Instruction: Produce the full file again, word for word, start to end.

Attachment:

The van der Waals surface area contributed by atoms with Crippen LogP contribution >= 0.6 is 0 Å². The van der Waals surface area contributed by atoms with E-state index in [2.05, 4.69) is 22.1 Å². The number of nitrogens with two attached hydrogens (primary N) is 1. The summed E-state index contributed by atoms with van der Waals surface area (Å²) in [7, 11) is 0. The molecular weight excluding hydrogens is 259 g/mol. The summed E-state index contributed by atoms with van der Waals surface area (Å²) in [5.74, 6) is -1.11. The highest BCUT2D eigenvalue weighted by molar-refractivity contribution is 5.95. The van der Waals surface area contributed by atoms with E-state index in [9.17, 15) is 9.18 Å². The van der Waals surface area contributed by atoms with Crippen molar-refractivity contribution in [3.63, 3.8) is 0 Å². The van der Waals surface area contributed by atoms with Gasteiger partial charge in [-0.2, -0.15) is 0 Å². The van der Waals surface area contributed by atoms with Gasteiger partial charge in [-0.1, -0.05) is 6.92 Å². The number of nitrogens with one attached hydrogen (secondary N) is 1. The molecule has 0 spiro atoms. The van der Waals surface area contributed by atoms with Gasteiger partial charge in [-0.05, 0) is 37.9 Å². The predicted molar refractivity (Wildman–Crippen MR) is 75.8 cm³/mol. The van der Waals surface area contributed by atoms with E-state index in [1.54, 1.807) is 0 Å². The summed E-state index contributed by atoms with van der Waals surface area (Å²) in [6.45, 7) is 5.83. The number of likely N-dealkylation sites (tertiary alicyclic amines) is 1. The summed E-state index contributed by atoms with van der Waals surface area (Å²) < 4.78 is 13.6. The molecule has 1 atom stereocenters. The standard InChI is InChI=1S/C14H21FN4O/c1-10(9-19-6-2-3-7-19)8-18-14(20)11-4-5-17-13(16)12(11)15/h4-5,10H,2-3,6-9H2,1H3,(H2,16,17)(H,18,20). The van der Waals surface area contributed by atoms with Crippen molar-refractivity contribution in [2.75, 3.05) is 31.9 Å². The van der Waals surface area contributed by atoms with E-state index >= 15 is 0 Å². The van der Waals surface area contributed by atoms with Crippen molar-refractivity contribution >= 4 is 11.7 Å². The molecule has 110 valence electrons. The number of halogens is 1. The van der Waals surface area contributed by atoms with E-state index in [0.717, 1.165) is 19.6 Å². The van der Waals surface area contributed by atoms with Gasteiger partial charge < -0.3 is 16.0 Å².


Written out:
The van der Waals surface area contributed by atoms with Crippen LogP contribution >= 0.6 is 0 Å². The van der Waals surface area contributed by atoms with E-state index in [2.05, 4.69) is 22.1 Å². The number of nitrogens with two attached hydrogens (primary N) is 1. The summed E-state index contributed by atoms with van der Waals surface area (Å²) in [7, 11) is 0. The molecular weight excluding hydrogens is 259 g/mol. The summed E-state index contributed by atoms with van der Waals surface area (Å²) in [5.74, 6) is -1.11. The highest BCUT2D eigenvalue weighted by molar-refractivity contribution is 5.95. The van der Waals surface area contributed by atoms with E-state index in [9.17, 15) is 9.18 Å². The van der Waals surface area contributed by atoms with Crippen molar-refractivity contribution in [3.63, 3.8) is 0 Å². The van der Waals surface area contributed by atoms with Gasteiger partial charge in [-0.2, -0.15) is 0 Å². The van der Waals surface area contributed by atoms with Gasteiger partial charge in [-0.1, -0.05) is 6.92 Å². The number of nitrogens with one attached hydrogen (secondary N) is 1. The molecule has 0 spiro atoms. The van der Waals surface area contributed by atoms with Gasteiger partial charge in [-0.05, 0) is 37.9 Å². The predicted molar refractivity (Wildman–Crippen MR) is 75.8 cm³/mol. The van der Waals surface area contributed by atoms with E-state index in [1.54, 1.807) is 0 Å². The summed E-state index contributed by atoms with van der Waals surface area (Å²) in [6.45, 7) is 5.83. The number of likely N-dealkylation sites (tertiary alicyclic amines) is 1. The summed E-state index contributed by atoms with van der Waals surface area (Å²) < 4.78 is 13.6. The molecule has 1 atom stereocenters. The standard InChI is InChI=1S/C14H21FN4O/c1-10(9-19-6-2-3-7-19)8-18-14(20)11-4-5-17-13(16)12(11)15/h4-5,10H,2-3,6-9H2,1H3,(H2,16,17)(H,18,20). The van der Waals surface area contributed by atoms with Crippen molar-refractivity contribution in [2.75, 3.05) is 31.9 Å². The van der Waals surface area contributed by atoms with E-state index >= 15 is 0 Å². The van der Waals surface area contributed by atoms with Crippen molar-refractivity contribution >= 4 is 11.7 Å². The molecule has 110 valence electrons. The number of halogens is 1. The van der Waals surface area contributed by atoms with E-state index in [0.717, 1.165) is 19.6 Å². The van der Waals surface area contributed by atoms with Gasteiger partial charge < -0.3 is 16.0 Å².